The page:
Energy is the “lifeblood of our economic system,” as the Nobel Prize-winning economist Milton Friedman noted.
Affordable, reliable, and plentiful energy is the foundation of economic growth and prosperity. People and businesses pay directly to purchase electric power and fuel for transportation, and the price of energy is a significant factor in the cost of the vats majority of goods and services traded in our economy. When energy is expensive, people and businesses have fewer resources available for food, education, health care, environmental stewardship, hiring more workers and paying them better wages, and expanding business operations.
Affordable energy, economic growth, and environmental stewardship need not be at odds with one another. Affordable energy and economic growth create the economic resources necessary for effective environmental stewardship. The energy sources that are most abundant and affordable are surprisingly environmentally friendly, especially given recent technological advances. In many ways, the best way to be pro-environment is to be pro-energy.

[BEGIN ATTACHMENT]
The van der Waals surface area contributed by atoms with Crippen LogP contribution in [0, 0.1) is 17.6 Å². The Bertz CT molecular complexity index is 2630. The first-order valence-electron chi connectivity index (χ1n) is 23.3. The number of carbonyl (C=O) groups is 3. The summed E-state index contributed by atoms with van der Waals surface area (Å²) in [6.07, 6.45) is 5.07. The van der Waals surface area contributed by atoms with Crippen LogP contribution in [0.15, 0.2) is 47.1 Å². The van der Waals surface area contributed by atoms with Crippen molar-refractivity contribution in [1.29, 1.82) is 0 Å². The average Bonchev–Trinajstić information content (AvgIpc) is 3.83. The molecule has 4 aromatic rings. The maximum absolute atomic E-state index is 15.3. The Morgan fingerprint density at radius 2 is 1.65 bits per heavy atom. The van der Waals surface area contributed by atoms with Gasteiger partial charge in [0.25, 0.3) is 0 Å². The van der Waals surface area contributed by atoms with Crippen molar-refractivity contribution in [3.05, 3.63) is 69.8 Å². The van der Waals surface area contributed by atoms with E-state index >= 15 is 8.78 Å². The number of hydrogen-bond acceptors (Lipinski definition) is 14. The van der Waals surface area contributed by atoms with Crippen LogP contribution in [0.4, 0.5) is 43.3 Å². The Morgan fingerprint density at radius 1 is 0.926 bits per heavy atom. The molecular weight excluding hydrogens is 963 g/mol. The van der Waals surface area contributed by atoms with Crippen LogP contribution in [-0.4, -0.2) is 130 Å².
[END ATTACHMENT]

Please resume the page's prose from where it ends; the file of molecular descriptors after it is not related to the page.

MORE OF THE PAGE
Energy issues are rising to the top of the agenda in many states, compelling elected officials to take positions on topics as wide-ranging as subsidies to biofuels producers and restrictions on mercury emissions from coal-burning power plants. Energy issues often are complex and frequently changing, with changes in technology, prices, and policies adopted in other states and other countries all affecting what policymakers do.
How do we balance energy and environmental concerns with the individual rights and freedoms we hold dear? Those who say we most not utilize our least-expensive fuel sources are putting small and hypothetical risks ahead of better-understood costs and benefits. We know that coal, natural gas, and nuclear power can be used to generate electricity safely and cleanly. If we fail to do so, we risk supply interruptions and rising costs, which in turn will reduce economic growth and job creation.
Unhindered and unsubsidized competition among energy technologies is the best means to discovering tomorrow’s new energy sources. Elected officials should not try to pick winners, even though doing so may score points with one group or another in the short term. In the long term, the individual choices of people and businesses, not governments, will lead to a more diversified fuel supply, reliable energy technology, and environmental protection that is effective as well as efficient. Market-driven energy policies will generate the wealth necessary to maintain a healthy environment and provide our homes and businesses with affordable and reliable electricity.
The Heartland Institute's experts on energy policy are available for legislative testimony, speaking engagements, and media interviews.